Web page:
BOY CULTURE REVIEW: ***1/2 OUT OF ****
I was thrilled last night to slip in at the last minute to see an intimate screening of About Face, photographer/director Timothy Greenfield-Sanders's HBO documentary on supermodels. Fame, plastic surgery, aging, gossip—how could I not love this movie? And, as it turns out, there was no real way I couldn't. It helped that I was seated next to photographer Gordon West, a perfect companion for such a heady mix.
As deeply socially trenchant as it is superficially entertaining, About Face goes a long way toward dispelling the notion that models are stupid. How could they be if so many of the top models of all time could come together and speak so intelligently about their perceptions of themselves, the world's perception of them and how those things relate to how we view women and aging in general?
The pleasantly meandering documentary is blessed with the enthusiastic participation of model icons Carmen Dell'Orefice, Paulina Porizkova, Marisa Berenson, Jerry Hall, Beverly Johnson, China Machado, Pat Cleveland, Christie Brinkley, Isabella Rossellini and more. It takes the form of an oral history via exquisitely (but not deceptively—no filters and other tricks) filmed interviews with the models and with A-list fashion figures like Eileen Ford and Calvin Klein, allowing the women's insights to dictate the direction of the narrative. Tangentially related topics such as plastic surgery and racism are covered in a way that feels organic.
The words the women speak feel like things they've been dying to express for decades. Some of them—like the outspoken Porizkova—have already been heard, whereas others' opinions may surprise some viewers. (At the post-screening Q&A, Greenfield-Sanders told us Cleveland had candidly confessed she'd never heard Cheryl Tiegs speak until she watched the film.)
I found Cleveland's memories of going on Ebony Fashion Fair bus rides in the South haunting, Dell'Orefice's observations about plastic surgery hilarious ("If you had the ceiling falling down in your living room, would you not go and have a repair?") and especially enjoyed a juicy scene in which a hair stylist asserts to Christie Brinkley that she clearly hadn't had any work done. Brinkley, filmed from various angles with her hair partly covering her face, went along with his statement, but ultimately allowed, "I guess if you look amazing you can pretend you haven't." Greenfield-Sanders later told me that scene had predated a much-publicized round of work Brinkley has since had done, but even so, I think it's safe to assume she'd had her eyes and some other things done at the time of filming—plenty of people age well, but no one ages that well. One of the most jarring aspects of the film was seeing Helmut Newton's muse Lisa Taylor as she appears now—she is totally unrecognizable as one of the faces of the late '70s and early '80s (and a star of The Eyes of Laura Mars), lovely but naturally weathered and "just glad to be alive."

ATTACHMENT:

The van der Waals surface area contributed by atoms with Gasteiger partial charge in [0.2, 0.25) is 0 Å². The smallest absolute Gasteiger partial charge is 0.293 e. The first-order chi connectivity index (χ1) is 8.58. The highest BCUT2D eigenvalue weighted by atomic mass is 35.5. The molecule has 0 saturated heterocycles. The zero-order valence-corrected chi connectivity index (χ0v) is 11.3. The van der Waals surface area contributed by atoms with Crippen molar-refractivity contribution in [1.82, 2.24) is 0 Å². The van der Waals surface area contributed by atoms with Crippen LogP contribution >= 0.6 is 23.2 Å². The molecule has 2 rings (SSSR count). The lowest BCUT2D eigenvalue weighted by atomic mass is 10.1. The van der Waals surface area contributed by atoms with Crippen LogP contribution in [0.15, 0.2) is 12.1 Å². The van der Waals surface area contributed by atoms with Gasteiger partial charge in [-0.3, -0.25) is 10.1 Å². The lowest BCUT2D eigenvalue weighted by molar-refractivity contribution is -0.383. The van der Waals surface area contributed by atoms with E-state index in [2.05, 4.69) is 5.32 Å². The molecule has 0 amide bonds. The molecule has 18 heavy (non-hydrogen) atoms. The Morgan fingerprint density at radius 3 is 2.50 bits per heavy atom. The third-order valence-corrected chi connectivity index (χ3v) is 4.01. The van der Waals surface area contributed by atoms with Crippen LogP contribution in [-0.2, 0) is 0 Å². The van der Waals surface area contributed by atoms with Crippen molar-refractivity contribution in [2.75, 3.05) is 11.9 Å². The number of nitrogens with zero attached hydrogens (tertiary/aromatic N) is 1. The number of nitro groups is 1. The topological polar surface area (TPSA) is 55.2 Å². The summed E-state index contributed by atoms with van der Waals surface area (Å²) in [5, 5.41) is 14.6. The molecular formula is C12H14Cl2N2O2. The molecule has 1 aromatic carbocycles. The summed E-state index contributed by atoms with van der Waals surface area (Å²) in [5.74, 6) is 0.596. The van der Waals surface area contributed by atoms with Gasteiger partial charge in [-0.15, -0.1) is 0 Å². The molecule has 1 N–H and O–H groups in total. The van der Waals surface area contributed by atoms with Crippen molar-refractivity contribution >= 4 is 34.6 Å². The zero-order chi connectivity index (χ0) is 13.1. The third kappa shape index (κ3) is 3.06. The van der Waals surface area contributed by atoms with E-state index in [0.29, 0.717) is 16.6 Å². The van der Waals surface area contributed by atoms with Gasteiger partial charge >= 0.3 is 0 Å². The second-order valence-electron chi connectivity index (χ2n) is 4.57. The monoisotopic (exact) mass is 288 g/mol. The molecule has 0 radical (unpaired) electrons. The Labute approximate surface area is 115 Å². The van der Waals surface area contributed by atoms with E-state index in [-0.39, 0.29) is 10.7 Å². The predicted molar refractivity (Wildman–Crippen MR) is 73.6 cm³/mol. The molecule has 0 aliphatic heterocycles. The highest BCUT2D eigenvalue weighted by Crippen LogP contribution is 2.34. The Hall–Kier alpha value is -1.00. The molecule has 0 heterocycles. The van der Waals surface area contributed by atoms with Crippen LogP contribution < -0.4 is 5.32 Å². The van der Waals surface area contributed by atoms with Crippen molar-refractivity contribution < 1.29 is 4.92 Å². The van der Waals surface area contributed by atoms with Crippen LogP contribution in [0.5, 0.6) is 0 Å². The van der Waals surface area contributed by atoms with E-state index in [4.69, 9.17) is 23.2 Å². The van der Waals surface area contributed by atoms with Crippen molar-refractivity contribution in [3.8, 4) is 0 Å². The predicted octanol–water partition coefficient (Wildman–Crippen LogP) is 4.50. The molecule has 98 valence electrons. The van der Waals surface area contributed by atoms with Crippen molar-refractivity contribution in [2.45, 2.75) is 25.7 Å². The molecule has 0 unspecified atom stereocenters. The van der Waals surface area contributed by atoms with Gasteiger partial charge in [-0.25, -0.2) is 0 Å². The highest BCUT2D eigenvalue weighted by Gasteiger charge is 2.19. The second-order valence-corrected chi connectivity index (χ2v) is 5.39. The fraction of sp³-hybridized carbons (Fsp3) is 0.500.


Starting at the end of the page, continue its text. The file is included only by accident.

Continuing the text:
The Q&A featuring Greenfield-Sanders, Cleveland and Alt was lively—Cleveland is a sensitive, coquetteish wit and Alt is a no-B.S. businesswoman from Long Island. They played off of each other and had the audience rapt and in stitches. For the film, Greenfield-Sanders seems to have stood back and allowed his subjects to express themselves rather than guiding them into any preconceived direction. Watching him watch these two women work the crowd at the Q&A, I overheard him say to his producer, "See? This is why I could have worked on this project forever."
Fashionisto me with Cleveland ("I like your hair!"), Greenfield-Sanders ("Who would want a photo with a photographer?") & Alt ("First, what's your name?") by Gordon West
The movie has flashes of profundity, but even if these women weren't so much more than a bunch of pretty faces, their sparkling reminiscences make this the kind of movie I could have watched forever, too.